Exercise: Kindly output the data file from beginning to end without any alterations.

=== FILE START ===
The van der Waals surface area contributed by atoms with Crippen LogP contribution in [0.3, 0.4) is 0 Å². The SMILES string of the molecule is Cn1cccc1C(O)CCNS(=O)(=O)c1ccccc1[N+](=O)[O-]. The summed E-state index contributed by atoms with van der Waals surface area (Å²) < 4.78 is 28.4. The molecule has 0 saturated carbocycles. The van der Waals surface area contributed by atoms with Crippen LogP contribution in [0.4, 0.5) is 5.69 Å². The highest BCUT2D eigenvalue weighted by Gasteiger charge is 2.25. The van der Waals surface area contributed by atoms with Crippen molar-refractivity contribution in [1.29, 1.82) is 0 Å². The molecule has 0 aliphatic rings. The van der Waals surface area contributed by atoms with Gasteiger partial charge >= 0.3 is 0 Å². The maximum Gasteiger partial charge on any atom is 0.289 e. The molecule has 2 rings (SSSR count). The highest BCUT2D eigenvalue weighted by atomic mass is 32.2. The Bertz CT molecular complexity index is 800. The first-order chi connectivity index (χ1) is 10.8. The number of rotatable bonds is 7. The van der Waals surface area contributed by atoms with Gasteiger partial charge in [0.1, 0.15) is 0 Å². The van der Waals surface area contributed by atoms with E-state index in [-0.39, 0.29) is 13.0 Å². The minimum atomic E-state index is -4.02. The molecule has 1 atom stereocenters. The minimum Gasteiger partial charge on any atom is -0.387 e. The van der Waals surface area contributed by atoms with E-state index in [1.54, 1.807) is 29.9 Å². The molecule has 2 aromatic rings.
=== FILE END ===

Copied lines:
The van der Waals surface area contributed by atoms with Crippen LogP contribution in [0.3, 0.4) is 0 Å². The SMILES string of the molecule is Cn1cccc1C(O)CCNS(=O)(=O)c1ccccc1[N+](=O)[O-]. The summed E-state index contributed by atoms with van der Waals surface area (Å²) < 4.78 is 28.4. The molecule has 0 saturated carbocycles. The van der Waals surface area contributed by atoms with Crippen LogP contribution in [0.4, 0.5) is 5.69 Å². The highest BCUT2D eigenvalue weighted by Gasteiger charge is 2.25. The van der Waals surface area contributed by atoms with Crippen molar-refractivity contribution in [1.29, 1.82) is 0 Å². The molecule has 0 aliphatic rings. The van der Waals surface area contributed by atoms with Gasteiger partial charge >= 0.3 is 0 Å². The maximum Gasteiger partial charge on any atom is 0.289 e. The molecule has 2 rings (SSSR count). The highest BCUT2D eigenvalue weighted by atomic mass is 32.2. The Bertz CT molecular complexity index is 800. The first-order chi connectivity index (χ1) is 10.8. The number of rotatable bonds is 7. The van der Waals surface area contributed by atoms with Gasteiger partial charge in [0.1, 0.15) is 0 Å². The van der Waals surface area contributed by atoms with E-state index in [-0.39, 0.29) is 13.0 Å². The minimum atomic E-state index is -4.02. The molecule has 1 atom stereocenters. The minimum Gasteiger partial charge on any atom is -0.387 e. The van der Waals surface area contributed by atoms with E-state index in [1.54, 1.807) is 29.9 Å². The molecule has 2 aromatic rings.